The little creature nodded its head knowingly. “You found Wilhelmie’s path. Bet you felt really good while you were on it.”
The strange little man nodded his head. “I did. Better than I’ve felt in a very long time. I just couldn’t stop walking, then skipping… then running. It’s been a long time since I’ve ran. But here I am lost. I don’t know where my home is any longer. Can this Wilhelmie let me back on her path so I can go home?”
The little creature shook its head solemnly. “‘Fraid not… at least not to take it home. See, something must have gotten your attention to get you off her path. That’s a good thing, lost or not. She doesn’t let people off her path. They just run and run until all the will is run out of them, then they become ghosts along the path. And once she has you on her path and you do find a way off of it? She’ll just keep throwing it in front of you until she gits you on it again. So sorry about that mate. I do hear that you never stop feeling good though. So there’s that.”
The strange little man felt his heart sink. He didn’t want to run forever. He didn’t want to have to keep looking out for that odd path all the time either. It was quite a pickle to be in. “Is there nothing I can do?” he asked softly… sadly.
The little creature scrunched up its foxy face as it thought about it. “Well… I guess I could…” it stopped there and stood up. A tea cup had been hidden behind the creature. The strange little man couldn’t comprehend how he hadn’t seen the bit of pale blue china that was twice the size of the little creature sitting in front of it. But it had already been such an unusual day so it really didn’t seem quite so unusual anymore.
Now the creature was pointing at the cup. “This is frik moss tea. Bit bitter but it’ll keep ole Wilhelmie at bay. It’s just…” the creature looked conflicted. “Well… you see it’s my favorite tea and frik moss doesn’t grow around here anymore. It doesn’t grow anywhere anymore in truth. I’ve been keeping this last cup of it special for days now. Once that cup is drank the world won’t know frik moss tea anymore and it’ll be a little sadder for it…” its tiny voice trailed off.
The strange little man understood the idea of disappointment. A life so long lived as his knew disappointment and he didn’t really want to become the reason for someone else’s disappointment. Not even an odd little foxy goat creature in a vest and knickers. “Well… I guess I will be okay with being on that path. I did feel awfully good and I can’t claim to have anything important I do in the world. You drink your tea. It’ll be alright.”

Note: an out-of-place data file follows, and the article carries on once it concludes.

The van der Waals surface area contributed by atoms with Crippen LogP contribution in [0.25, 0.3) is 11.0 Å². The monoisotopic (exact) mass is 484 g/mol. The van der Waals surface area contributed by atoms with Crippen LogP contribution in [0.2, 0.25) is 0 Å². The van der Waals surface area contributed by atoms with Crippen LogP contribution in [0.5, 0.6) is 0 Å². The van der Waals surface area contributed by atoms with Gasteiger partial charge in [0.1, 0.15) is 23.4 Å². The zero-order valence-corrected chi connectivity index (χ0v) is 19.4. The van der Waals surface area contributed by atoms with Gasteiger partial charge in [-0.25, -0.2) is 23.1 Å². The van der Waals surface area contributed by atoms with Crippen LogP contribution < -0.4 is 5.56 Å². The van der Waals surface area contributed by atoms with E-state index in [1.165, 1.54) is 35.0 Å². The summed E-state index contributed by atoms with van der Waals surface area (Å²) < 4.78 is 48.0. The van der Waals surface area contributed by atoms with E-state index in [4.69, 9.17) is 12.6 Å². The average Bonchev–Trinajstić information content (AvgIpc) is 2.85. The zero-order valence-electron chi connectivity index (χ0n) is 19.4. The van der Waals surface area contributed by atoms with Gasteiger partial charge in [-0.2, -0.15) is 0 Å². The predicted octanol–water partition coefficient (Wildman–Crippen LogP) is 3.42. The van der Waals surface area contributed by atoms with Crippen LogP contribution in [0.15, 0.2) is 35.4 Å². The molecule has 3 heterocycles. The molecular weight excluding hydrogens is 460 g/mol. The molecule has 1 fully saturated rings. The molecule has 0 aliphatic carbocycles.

The creature’s foxy face lit up. It walked around to the other side of the flat rock and took a seat in the grass. It motioned for the strange little man to take a seat opposite it. “That’s very kind of you. We’ll share it then!” it exclaimed.
The strange little man’s face lit up as he slowly lowered himself to the ground. He felt all of his aches and pains that had been so blissfully free of him for a short while but realized he was quite happy to feel them in that moment.
He watched as the creature took the cup, so much bigger than itself, and gently tipped it and took a sip. Then it offered the cup to the old man. The strange little man took the cup with a thank-you and brought it to his lips. The smell of it was awful and he wondered what exactly tea was because tea was nothing he understood or had drank before. He took a sip and was surprised by the very pleasant taste of the greenish liquid. He couldn’t help taking another sip before catching himself and setting the cup back down for the creature. “Sorry.” he whispered as his cheeks grew flushed.
The tea cup passed back and forth, tiny sip to big sip, until all of the frik moss tea was gone. The strange little man felt good, like some of the goodness of the path had sunk into his bones with the tea and it was even better if the tea would keep this disagreeable Wilhelmie away. The creature looked quite pleased too; as if it had not only enjoyed its last cup of frik moss tea but was also happy to have helped someone at the same time.